ROME — Both the number of people infected with COVID-19 in intensive care or otherwise hospitalized in Italy continued to decline, according to daily figures released on Wednesday by the Health Ministry.
In the nation of more than 60 million, 249 coronavirus patients occupied intensive care beds, while during the height of the pandemic in Italy, several thousand infected patients needed ICU treatment on any given day. Italy registered 202 new cases in the 24 hours ending Wednesday evening, all but a couple dozen of those occurring in northern regions.
The latest cases raised the overall number of known coronavirus infections in the outbreak to 235,763. In the same one-day period, there were 71 known deaths of infected persons, bringing the death toll to 34,114. Authorities say both the number of cases and deaths in the pandemic are certainly much higher, but many in nursing homes or with mild symptoms never received testing.
LONDON — A scientist whose modelling helped set Britain’s coronavirus strategy says that the country’s death toll could have been cut in half if lockdown had been introduced a week earlier.
Neil Ferguson, an epidemiologist at Imperial College London, told lawmakers that when key decisions were being made in March, scientists underestimated how widely the virus had spread in the U.K.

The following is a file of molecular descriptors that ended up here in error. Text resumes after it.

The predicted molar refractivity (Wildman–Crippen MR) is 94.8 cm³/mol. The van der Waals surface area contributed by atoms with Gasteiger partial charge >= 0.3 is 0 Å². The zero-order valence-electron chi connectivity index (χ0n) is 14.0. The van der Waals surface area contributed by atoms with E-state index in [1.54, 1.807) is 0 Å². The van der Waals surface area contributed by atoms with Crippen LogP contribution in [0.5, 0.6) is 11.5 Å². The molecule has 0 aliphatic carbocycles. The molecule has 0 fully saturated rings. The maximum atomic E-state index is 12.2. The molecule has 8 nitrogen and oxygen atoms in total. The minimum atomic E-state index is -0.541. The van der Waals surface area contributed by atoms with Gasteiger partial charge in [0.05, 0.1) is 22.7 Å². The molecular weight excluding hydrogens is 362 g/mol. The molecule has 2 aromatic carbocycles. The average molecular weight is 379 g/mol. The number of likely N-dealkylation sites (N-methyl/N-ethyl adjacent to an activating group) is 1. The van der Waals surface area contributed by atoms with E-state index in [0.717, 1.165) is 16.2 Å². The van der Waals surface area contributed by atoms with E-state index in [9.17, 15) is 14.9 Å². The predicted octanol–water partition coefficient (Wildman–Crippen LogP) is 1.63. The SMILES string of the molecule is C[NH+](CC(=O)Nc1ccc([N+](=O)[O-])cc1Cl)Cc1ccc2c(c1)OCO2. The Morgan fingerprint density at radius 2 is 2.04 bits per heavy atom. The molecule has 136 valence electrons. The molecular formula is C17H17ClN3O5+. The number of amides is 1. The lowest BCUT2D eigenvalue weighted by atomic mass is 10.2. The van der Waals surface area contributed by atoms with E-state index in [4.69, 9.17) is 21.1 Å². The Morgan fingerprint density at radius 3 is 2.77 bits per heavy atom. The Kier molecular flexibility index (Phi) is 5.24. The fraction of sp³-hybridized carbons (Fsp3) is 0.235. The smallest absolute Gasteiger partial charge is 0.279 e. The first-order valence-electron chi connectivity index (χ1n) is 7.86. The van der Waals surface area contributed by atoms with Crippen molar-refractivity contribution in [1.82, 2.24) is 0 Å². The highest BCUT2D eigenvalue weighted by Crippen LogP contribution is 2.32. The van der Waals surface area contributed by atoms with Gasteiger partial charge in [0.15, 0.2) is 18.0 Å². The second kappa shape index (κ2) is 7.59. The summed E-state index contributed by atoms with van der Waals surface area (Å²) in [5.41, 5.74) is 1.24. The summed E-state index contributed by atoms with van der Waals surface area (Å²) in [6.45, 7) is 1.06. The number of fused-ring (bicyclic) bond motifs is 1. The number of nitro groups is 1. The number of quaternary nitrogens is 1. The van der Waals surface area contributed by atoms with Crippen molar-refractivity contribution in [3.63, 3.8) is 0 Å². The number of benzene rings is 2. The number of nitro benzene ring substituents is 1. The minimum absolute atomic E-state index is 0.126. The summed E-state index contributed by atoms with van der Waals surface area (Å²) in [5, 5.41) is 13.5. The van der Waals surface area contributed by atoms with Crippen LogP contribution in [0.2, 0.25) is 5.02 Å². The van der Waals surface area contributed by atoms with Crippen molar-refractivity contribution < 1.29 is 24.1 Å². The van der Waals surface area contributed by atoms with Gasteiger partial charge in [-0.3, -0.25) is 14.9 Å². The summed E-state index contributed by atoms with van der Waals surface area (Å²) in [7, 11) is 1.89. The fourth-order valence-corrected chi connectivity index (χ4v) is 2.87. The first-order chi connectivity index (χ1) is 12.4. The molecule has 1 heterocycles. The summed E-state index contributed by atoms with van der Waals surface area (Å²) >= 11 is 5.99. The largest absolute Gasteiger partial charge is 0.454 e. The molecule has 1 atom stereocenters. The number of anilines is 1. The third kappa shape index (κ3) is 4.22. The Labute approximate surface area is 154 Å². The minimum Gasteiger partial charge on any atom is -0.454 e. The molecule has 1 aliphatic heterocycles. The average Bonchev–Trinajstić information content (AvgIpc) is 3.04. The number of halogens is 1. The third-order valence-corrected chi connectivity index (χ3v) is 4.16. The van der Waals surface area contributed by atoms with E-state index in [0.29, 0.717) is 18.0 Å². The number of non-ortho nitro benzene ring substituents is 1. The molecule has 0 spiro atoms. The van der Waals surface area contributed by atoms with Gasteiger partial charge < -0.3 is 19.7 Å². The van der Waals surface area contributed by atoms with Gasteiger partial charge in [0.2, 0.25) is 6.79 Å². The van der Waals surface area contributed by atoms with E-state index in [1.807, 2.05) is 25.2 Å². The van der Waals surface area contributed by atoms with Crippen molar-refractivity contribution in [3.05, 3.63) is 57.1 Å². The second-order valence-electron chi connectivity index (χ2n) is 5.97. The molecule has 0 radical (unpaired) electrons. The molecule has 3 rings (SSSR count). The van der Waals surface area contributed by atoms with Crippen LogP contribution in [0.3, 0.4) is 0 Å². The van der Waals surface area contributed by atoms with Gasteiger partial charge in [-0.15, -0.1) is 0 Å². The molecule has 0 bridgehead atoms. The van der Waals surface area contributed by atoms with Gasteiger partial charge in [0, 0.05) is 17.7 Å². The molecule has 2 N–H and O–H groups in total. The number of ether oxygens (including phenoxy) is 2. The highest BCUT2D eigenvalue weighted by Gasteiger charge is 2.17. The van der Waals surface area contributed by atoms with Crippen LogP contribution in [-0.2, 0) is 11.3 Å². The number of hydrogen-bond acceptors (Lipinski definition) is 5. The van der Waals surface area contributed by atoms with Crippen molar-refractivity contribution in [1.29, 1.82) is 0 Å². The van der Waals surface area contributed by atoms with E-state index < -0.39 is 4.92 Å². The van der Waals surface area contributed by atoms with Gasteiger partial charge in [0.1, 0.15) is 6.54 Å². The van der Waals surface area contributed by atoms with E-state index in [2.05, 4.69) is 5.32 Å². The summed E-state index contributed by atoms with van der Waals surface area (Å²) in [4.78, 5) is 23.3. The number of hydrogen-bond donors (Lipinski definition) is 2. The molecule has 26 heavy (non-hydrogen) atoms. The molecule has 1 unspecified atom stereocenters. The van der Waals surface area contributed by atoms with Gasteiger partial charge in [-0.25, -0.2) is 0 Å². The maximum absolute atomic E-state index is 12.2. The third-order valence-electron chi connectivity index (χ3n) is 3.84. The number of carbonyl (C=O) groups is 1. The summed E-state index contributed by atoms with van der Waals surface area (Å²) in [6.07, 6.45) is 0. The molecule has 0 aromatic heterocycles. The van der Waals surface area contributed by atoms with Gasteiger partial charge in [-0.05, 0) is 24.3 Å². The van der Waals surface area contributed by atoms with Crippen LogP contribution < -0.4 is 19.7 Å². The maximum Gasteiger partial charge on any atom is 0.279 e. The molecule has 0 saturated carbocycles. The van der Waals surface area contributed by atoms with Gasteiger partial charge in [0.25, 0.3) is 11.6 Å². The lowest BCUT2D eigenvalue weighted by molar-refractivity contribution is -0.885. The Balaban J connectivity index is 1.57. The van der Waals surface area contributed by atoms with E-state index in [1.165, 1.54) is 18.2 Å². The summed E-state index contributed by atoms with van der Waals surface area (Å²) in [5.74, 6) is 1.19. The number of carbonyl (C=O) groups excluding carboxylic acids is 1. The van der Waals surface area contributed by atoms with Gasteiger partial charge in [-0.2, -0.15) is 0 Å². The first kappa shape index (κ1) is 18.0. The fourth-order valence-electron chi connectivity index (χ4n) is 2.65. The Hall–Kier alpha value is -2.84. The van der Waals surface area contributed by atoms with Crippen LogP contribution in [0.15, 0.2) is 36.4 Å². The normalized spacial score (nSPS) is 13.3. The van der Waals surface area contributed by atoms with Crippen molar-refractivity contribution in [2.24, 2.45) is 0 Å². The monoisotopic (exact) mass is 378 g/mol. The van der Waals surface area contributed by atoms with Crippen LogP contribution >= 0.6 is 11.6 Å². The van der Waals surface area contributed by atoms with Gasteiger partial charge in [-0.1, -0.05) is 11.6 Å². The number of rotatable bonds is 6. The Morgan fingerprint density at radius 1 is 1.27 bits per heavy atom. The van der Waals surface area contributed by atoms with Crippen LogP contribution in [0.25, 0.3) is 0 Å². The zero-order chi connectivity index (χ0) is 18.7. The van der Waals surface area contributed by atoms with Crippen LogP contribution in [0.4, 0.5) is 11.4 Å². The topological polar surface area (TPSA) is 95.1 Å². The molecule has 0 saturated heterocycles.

He told Parliament’s Science and Technology Committee that “the epidemic was doubling every three to four days before lockdown interventions were introduced,” rather than the five to six days estimated at the time.
Britain went into lockdown on March 23. Ferguson said that “had we introduced lockdown measures a week earlier, we would have reduced the final death toll by at least a half.”
Meanwhile, British Prime Minister Boris Johnson announced that adults living alone or single parents adults can form “support bubbles” with another household in England starting Saturday.
Members in the same two-household bubble can meet, indoors or out, without remaining two meters (6 ½ feet) apart. It’s an exception to social distancing rules that will allow some grandparents to hug their grandchildren again and couples that don’t live together to be intimate without breaking the law.